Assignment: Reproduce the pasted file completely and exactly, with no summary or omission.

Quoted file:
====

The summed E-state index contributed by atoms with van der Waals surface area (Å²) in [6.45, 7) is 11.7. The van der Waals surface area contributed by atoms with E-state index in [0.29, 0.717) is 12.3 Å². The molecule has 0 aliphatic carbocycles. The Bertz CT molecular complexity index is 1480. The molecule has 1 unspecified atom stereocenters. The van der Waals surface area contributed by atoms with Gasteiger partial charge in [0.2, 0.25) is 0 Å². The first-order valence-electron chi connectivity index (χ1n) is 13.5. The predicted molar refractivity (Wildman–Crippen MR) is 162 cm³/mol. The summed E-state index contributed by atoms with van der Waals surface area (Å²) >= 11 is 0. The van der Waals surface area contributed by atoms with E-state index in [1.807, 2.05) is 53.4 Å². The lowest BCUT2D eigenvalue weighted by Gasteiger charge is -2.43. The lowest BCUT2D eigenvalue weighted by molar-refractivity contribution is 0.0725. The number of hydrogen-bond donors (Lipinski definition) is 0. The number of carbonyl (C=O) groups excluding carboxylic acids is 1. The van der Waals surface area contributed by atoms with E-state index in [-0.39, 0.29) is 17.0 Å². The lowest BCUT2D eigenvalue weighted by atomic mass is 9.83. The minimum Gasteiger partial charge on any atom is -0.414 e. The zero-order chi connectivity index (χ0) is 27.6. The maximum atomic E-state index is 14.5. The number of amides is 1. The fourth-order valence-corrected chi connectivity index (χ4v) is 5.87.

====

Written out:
The summed E-state index contributed by atoms with van der Waals surface area (Å²) in [6.45, 7) is 11.7. The van der Waals surface area contributed by atoms with E-state index in [0.29, 0.717) is 12.3 Å². The molecule has 0 aliphatic carbocycles. The Bertz CT molecular complexity index is 1480. The molecule has 1 unspecified atom stereocenters. The van der Waals surface area contributed by atoms with Gasteiger partial charge in [0.2, 0.25) is 0 Å². The first-order valence-electron chi connectivity index (χ1n) is 13.5. The predicted molar refractivity (Wildman–Crippen MR) is 162 cm³/mol. The summed E-state index contributed by atoms with van der Waals surface area (Å²) >= 11 is 0. The van der Waals surface area contributed by atoms with E-state index in [1.807, 2.05) is 53.4 Å². The lowest BCUT2D eigenvalue weighted by Gasteiger charge is -2.43. The lowest BCUT2D eigenvalue weighted by molar-refractivity contribution is 0.0725. The number of hydrogen-bond donors (Lipinski definition) is 0. The number of carbonyl (C=O) groups excluding carboxylic acids is 1. The van der Waals surface area contributed by atoms with E-state index in [-0.39, 0.29) is 17.0 Å². The lowest BCUT2D eigenvalue weighted by atomic mass is 9.83. The minimum Gasteiger partial charge on any atom is -0.414 e. The zero-order chi connectivity index (χ0) is 27.6. The maximum atomic E-state index is 14.5. The number of amides is 1. The fourth-order valence-corrected chi connectivity index (χ4v) is 5.87.